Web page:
reply to living resistance, part two: cowards

[redsock guest post]

Laura recently offered her thoughts on war resister Dave Ward's declaration that he is neither coward nor hero.

Laura wrote:"People who call [war resisters] cowards are idiots." Then she asked me to offer perhaps a more substantive reply.

At various events, I have heard resisters mention being called cowards and why they felt the description was undeserved. Their answers often center on the fact that they have actually been in Iraq -- for years, in some cases -- and know first-hand what is going on. Having participated in dozens of house raids, having assisted in funneling innocent civilians into the US's torture chambers, having intimate knowledge of the vast carnage the US is committing and how the military is working overtime to hide the truth far from the eyes and ears of its citizens (the people who are funding the slaughter), they were in a far better position to render a verdict on the legality and morality* of the occupation.

All that is true, of course, but I can think of other reasons why these men and women are not cowards.

They stood up to the most powerful military in human history -- where I can only assume the peer pressure is intense -- and said No. When they made the decision to leave the US and come to Canada, they and their families gave up their homes, their jobs, and their friends. They became forever estranged from some or all members of their families. (At least one resister's mother told her child she wished he had been killed in Iraq rather than have deserted.)

They took only what they could carry (or fit in their car) and they drove -- in total secrecy -- to a foreign country they they had most likely never visited before. They came without a place to live, without jobs, without friends. They knew they might never see anyone from the US again. They knew that if they returned to the US (or were deported), they faced a military trial, a prison sentence, and a felony conviction that would follow them for the rest of their lives. (They also could be forcibly sent back to Iraq, which would probably a death sentence.) That criminal record would make it impossible for them to continue their education, get a bank or house loan, or apply for most jobs, even working for a fast food franchise.

In all other endeavors in our lives, we have the right -- we insist upon it, actually -- to say no, to quit, to change our minds. We leave jobs, we drop out of school, we break promises and agreements**, we get divorced (sorry, buddy, you signed a contract: 'til death do you part). Yet only for these most serious of circumstances -- the decision to kill other human beings -- do a depressingly high number of people smother all hint of compassion and race to assume this lofty position of judgment over people they know nothing about: "You have no rights, you must do whatever you are told to do."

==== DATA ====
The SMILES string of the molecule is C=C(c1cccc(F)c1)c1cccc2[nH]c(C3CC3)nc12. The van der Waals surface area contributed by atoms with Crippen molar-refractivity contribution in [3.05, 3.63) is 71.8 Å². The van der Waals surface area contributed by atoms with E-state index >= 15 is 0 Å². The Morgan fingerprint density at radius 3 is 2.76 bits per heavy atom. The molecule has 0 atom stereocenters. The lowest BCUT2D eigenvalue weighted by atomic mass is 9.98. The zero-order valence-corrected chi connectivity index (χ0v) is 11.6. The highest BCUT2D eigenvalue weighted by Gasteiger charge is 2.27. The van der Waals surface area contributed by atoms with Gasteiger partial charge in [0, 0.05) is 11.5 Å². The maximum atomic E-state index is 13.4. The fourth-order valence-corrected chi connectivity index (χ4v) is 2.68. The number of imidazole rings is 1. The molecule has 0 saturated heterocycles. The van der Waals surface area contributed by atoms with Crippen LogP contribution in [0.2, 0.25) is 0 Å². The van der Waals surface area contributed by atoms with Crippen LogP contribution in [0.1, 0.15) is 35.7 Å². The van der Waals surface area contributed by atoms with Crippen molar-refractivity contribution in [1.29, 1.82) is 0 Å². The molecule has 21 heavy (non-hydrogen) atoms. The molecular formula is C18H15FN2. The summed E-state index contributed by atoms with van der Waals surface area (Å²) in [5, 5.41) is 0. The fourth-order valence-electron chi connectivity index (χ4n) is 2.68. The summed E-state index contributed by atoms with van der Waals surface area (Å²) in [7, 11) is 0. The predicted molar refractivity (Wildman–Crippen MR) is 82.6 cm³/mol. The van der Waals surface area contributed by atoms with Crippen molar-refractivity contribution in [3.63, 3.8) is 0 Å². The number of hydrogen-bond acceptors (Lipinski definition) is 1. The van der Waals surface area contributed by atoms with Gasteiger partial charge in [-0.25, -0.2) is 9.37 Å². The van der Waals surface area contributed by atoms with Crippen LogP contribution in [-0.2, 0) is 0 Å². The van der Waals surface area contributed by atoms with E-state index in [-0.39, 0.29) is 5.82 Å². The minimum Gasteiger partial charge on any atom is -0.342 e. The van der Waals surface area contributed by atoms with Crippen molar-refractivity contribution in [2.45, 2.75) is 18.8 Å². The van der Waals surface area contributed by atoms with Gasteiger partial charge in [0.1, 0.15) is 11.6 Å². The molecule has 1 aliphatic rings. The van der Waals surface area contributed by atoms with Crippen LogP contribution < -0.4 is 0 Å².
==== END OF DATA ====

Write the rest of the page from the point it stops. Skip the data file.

I think about the inner strength it must have taken to leave the military, leave your country, and start a new life from scratch in a different country, with the horror of deportation hanging over you. I think about the huge risks and sacrifices these men and women -- many of them half my age or younger -- have made.

"Coward" is quite possibly the very last word in the dictionary I would use to describe them.

* Part of the bizarre hypocrisy and cognitive dissonance of the United States is that it does whatever it wants wherever it wants -- which has meant a lot of deliberate murders, rapes, torture, bombings, snuffing out of democracies, plundering the riches of others -- while also insisting that it is the foremost Christian nation on the planet. It is my understanding that Jesus (he put the Christ in Christianity!) told his followers that when your enemies attack you, you should turn the other cheek. He did not say "Fuck up your enemy so he's sorry he was ever born". And he absolutely did not say, "Go into the next town, rape and murder some random family, and steal their valuables."

** - Yet when the military forces soldiers to serve additional time beyond what they agreed to serve, there is no talk of demanding that the military "honour its contract".


M@ said...

I was at the event this week where Dale Landry spoke, of course, and I was really impressed at his story of how he came to decide he couldn't be part of the military any more. He wasn't in direct danger, and could very easily have kept his head down, worked the remaining few months on his contract, and gotten out without any problem.

Instead, he made a moral choice, that he was not going to participate in what he knew were illegal acts and in fact war crimes. He just said no. And he's paid a heavy price for his choice, and might continue to pay a heavier price.

Making a moral choice that involves personal sacrifice, purely for the betterment of others and the world around you, is a pretty good example of bravery. Hiding behind a contract -- which, by the way, the US military was openly preparing to violate anyway -- is sheer cowardice.

I have a hell of a lot of respect for Dale, as I do for all the war resisters.

allan said...

I agree with you 101% about the difficult moral choices, but even if Dale had kept his head down and served his time and gone home, he still could have been stop-lossed and involuntarily kept in the military against his will (as over 15,000 other vets have been, according to the US Army, so the number is probably higher) for another year or two or three or ...

M@ said...

Actually, Dale had already been told he would be stop-lossed. He had 8 months left on his contract and was assigned to Iraq for 12 months. When he pointed it out, his commander just said "Oh, it's okay, we'll just stop-loss you."

The contract is all-important unless the military says so, is the moral of the story, I guess.